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“Love is like the wild rose-briar; Friendship like the holly-tree. The holly is dark when the rose-briar blooms, but which will bloom most constantly?”

Emily Bronte

“O Reader! hast thou ever stood to see
  The Holly-tree?
    The eye that contemplates it well perceives
      Its glossy leaves
        Ordered by an Intelligence so wise
          As might confound the Atheist’s sophistries.”

Robert Southey

The “stage”, pronounced in the French way, is the colloquial name for a period of work-based training for young graduates at the European Commission in Brussels.  Twice a year a cohort of graduates from all around the world, but principally from EU countries, start a programme aimed at producing good ambassadors for Europe.  Nowadays there are 600 stagiaires in each session, three times the number when we were stagiaires twenty years ago. 

I had the time of my life in Brussels.  I had a fantastic flat to live in, interesting work, fascinating colleagues from Spain, Greece, Uraguay and Japan, and hundreds more fellow stagiaires to get to know.  We were guests of the West German government for a week in Berlin, flying there through the special air corridor over East Germany.  So exciting. We had lunch at the Reichstag, and went to the opera in East Berlin and stood under the Television Tower drinking weak lemon squash and eating revolting sausages.  We spent three days at NATO being taught the dangers of unilateral nuclear disarmament and how to defend ourselves against Gaddafi, and numerous ambassadors came to tell us how things were in their country.  We visited the European Court of Justice in Luxembourg, and the European Parliament and the Council of Europe in Strasbourg.  We travelled to France, explored the First World War Battlefields, ate lots of mussels, and along the way discovered how Europe worked so that it became something we were part of rather than something we were wary of.    

My husband had the most prestigious posting of any of the twenty British stagiaires – working in the cabinet of the British Commissioner, Lord Cockfield, at a time when the internal market was first being constructed.  Despite his glamorous posting, his memories of Brussels are not as happy as mine.  He had toothache.  Perpetually.  He also had an incompetent dentist who had not progressed to understanding “transferred” pain, so he went to the dentist SEVENTEEN times while we were there.  He even had to go to the dentist while we were all in Berlin, and so missed lunch at the Reichstag.  He remembers Brussels as a building site, and the pavements being covered in dog dirt.  I somehow overlooked this – though both were true – and remember happy walks in the Foret des Soignes, sherry in the English church on Sundays, and pretentious parties I arranged to read French plays aloud.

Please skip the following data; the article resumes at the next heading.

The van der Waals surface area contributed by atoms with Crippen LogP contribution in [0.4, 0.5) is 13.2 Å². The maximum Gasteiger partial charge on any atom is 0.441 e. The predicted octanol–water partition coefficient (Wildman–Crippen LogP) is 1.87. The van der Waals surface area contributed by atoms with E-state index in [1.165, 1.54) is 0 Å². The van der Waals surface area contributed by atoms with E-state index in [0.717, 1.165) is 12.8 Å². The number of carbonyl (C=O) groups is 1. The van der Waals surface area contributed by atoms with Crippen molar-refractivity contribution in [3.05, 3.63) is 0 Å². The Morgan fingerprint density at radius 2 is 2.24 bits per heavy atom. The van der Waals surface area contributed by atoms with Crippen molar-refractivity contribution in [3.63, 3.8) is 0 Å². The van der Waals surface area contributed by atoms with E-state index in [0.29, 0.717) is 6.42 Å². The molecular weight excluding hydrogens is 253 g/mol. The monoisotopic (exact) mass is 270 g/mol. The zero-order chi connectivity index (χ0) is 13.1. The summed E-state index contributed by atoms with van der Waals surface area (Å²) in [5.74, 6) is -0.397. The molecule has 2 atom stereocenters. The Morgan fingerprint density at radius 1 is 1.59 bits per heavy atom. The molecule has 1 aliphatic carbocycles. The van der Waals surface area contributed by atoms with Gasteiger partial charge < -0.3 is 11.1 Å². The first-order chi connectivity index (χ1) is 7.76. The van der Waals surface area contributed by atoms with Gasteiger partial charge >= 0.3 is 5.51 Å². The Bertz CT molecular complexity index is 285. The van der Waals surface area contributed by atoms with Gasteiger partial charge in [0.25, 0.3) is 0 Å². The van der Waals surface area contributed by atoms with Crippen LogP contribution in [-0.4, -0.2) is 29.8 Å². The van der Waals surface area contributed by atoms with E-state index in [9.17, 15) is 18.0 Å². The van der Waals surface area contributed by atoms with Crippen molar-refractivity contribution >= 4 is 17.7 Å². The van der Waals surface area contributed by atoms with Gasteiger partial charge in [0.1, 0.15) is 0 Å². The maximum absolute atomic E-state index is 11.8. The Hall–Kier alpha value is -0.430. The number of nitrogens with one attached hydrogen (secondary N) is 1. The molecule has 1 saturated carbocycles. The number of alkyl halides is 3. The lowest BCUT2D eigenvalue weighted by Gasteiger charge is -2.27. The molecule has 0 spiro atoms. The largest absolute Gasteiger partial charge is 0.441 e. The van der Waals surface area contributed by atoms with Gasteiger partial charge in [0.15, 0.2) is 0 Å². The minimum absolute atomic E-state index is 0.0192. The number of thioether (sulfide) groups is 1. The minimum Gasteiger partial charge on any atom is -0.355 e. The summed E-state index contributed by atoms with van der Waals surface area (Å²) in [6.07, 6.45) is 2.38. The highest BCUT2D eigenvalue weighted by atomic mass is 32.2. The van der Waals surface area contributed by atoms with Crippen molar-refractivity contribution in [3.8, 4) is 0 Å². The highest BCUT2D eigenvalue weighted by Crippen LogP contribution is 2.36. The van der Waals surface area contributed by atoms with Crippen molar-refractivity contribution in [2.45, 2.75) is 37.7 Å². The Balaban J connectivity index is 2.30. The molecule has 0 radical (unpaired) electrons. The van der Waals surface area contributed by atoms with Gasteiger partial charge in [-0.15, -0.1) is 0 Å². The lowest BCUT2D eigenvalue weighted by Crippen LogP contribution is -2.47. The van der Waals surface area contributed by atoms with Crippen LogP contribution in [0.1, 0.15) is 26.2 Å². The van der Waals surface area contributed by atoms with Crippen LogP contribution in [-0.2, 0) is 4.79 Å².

Last weekend in Brussels about thirty of us met up again.  We had not seen most of the others at all in twenty years.  Several had been to our engagement party, for we were a couple who met on the stage, and there is always one or two on every stage.  A staggeringly large number of the men women in this picture have never married or do not have children.  Since they are attractive, educated, lively, intelligent people, I wonder if this was not a choice, at some level, rather than the misfortune that most of them insisted on.  My children are the oldest children by several years.  It was strange that although we had all spoken French during the stage, we now all spoke English together. 

I don’t think you could have predicted, when we were all in our early twenties, how our lives would have turned out.  It was, against our expectations, a really enjoyable evening even if we had to walk miles to get there, in the pouring rain, and (in my case) with completely unsuitable footwear.

I think it is a great thing for any young graduate to do.  It isn’t easy to get a place, especially from the UK, because the government fills more than half the UK’s allocation with young high-flying civil servants, but it is worth the effort.  I was lucky, and owe a great deal to another UK lawyer who had been a stagiaire previously (and had met his wife there), who told me how to make the most of the application process.  We learnt a new French word – pistonner – which is used to describe the attempts to advance some candidates over others, a practice which is more prevalent among nationals of some countries than others.  I was delighted a few years ago to be able to tell a Greek student at the University where I was teaching about the stage, that she got a place, and that she had a wonderful time too, and that it launched her on a European career.